Comments Off on Space Race: A Series Of History Inspired Posters by Justin Van Genderen readSpace Suit of the Week
The history of the Space Race may be one of the most fascinating endeavors of our life times. Just the idea of travelling to space seems unfathomable, but we managed to do it. Designer Justin Van Genderen made a series of beautiful posters chronicling the journey from an American perspective, six in total, portraying the efforts of the Apollo, Mercury and Gemini missions. I’m not sure which ones I like better. There’s the highly stylized typography one, or the more information based posters which feel more scientific in nature. You can grab one for yourself by clicking here.
Price Peterson‘s Astronaut series is a clash between Stuart Little and King of the Hill that perfectly rolls into a charming portrait of an Americana astronaut. Peterson’s astronauts (#1-3) take flight and get a ‘buzz’ in a method that is more conventional to a gravity controlled figures such as ourselves.
German photographer Jan von Holleban takes inspiration from storybooks and heroic fantasies to create living dioramas in his 2002 – 2008 series “Dreams of Flying. With the help of local neighborhood children, von Holleban creates scenes that fitful all childhood aspirations and dreams. Here’s to dreaming big in 2013!
Bill Finger’s Ground Control, a work-in-progress photograph series of miniature dioramas, explores the themes of braving the journey to the last frontier and humanizing the effort of placing boots on Martian soil. The series came out of Finger’s fascination of the idea that travelling to Mars would be a one-way trip. A sacrifice of earthly existence and all previous known ways of life. The next humans to venture outward will need to be someone bold and unlike any that have previously wandered outside of our stratosphere. The space colonizer cast in Finger’s constructed scenes have the desire to make the mystical trip but with no specific skills to allow him/her to do so. But someone has to do it.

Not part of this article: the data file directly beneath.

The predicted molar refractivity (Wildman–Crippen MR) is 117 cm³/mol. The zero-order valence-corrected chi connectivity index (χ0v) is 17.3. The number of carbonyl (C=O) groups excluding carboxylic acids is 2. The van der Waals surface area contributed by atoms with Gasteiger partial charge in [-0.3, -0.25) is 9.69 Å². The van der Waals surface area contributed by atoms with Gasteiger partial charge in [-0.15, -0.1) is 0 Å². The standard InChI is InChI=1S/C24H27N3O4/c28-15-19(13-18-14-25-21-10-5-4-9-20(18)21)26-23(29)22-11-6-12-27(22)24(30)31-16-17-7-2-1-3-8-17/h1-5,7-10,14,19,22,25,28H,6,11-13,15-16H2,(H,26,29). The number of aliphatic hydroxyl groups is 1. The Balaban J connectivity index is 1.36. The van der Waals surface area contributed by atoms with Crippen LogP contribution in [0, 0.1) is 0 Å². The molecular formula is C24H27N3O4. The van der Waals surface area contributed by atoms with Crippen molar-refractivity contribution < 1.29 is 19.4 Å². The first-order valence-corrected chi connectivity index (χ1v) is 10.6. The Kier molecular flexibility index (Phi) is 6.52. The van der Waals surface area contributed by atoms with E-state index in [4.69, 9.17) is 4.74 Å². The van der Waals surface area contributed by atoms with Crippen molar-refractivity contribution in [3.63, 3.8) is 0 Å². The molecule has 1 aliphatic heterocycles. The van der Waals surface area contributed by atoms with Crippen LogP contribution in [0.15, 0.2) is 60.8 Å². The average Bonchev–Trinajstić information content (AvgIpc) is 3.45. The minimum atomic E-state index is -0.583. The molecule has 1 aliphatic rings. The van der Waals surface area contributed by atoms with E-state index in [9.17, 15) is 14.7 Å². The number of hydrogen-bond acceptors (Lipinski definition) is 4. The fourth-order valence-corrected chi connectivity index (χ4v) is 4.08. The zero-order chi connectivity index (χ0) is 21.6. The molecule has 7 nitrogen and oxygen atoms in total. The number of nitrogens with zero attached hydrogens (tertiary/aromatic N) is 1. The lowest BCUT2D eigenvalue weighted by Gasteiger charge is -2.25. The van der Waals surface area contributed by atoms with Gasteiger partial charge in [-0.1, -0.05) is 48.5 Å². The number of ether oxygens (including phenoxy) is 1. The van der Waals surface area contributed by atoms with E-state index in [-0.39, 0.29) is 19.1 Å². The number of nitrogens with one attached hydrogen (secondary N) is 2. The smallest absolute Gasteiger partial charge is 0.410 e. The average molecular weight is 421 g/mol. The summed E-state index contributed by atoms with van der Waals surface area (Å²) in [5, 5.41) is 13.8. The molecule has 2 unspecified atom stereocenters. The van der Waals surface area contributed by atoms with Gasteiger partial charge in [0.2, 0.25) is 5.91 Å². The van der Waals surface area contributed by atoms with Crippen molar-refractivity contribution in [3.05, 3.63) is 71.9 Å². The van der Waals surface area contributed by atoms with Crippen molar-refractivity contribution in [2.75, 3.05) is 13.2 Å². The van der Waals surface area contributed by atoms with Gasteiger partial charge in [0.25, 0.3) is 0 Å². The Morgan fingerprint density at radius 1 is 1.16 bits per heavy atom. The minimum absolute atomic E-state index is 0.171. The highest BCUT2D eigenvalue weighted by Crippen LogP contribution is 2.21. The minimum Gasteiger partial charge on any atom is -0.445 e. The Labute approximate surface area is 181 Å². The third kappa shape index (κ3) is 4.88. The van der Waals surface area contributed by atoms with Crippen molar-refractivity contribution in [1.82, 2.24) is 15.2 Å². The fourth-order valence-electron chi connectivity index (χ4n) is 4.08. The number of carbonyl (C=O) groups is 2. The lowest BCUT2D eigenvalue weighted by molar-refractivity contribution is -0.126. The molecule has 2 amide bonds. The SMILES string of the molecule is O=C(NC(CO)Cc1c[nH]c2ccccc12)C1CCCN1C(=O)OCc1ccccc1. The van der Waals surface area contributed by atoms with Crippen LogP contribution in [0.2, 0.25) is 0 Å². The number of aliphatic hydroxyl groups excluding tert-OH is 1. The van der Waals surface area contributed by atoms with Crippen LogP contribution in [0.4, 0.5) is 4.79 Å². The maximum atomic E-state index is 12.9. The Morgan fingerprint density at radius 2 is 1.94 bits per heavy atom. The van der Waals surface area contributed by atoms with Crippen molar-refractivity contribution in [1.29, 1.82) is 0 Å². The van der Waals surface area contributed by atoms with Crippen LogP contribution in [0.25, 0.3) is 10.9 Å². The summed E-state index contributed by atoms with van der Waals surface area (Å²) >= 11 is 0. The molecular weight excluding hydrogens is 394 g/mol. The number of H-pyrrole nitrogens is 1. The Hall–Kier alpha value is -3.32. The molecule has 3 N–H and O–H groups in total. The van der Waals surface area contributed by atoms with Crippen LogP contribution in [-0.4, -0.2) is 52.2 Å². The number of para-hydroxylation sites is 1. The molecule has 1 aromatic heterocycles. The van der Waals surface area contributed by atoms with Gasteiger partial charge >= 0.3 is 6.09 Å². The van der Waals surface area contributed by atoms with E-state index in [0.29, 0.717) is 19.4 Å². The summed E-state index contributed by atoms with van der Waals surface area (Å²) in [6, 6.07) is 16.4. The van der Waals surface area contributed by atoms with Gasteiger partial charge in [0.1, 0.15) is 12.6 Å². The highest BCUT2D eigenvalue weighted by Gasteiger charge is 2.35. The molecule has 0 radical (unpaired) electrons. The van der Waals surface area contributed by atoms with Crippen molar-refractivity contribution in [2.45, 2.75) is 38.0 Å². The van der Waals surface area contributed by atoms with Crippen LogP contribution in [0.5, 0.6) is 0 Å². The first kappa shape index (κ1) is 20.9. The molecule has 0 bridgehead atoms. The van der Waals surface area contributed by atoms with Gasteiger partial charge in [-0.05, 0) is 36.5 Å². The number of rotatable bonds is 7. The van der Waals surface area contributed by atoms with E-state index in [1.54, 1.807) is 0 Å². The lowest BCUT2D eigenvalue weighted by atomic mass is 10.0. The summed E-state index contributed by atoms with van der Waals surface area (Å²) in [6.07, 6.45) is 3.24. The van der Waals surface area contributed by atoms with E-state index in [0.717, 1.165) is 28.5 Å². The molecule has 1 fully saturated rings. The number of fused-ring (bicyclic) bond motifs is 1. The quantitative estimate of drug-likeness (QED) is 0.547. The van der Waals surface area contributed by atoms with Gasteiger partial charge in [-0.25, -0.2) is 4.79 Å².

Everyone loves space suits, but has anyone tried to catalog the use of them in popular media. Editor Keith Melton decided to take a stab at it, creating a supercut of around 50 films showcasing space suits from around the last 50 or 60 years. While the song may be a bit distracting, it’s quite interesting to see the diverse ideas costumers have had about space suits. Some in the video are more traditional, NASA-esque suits, while some designs are pretty out there.
President Kennedy & President Johnson are fondly remembered for their contributions to the US Space Program; they each have a respective NASA Center named in their honor. Nobel Laureate Jimmy Carter is not similarly remembered, although as a vocal activist for global peace and democracy, he looks quite appropriate suited up and ready to forge the last frontier. Here Carter is immortalized in shades of blue and grey.
In this rendition, his blue eyes are clear and piercing. Instantaneously they reminded me of The Blue Marble shot of the Earth taken by Apollo 17 in 1972 during Carter’s Presidential term. That photograph is one of the most distributed and celebrated images in history: the Planetary Institute presented a short on the ‘Overview Effect’ on the 40th Anniversary of describing the experience of seeing Earth from Space and its profound effect on conveying the interconnection of all life on Earth.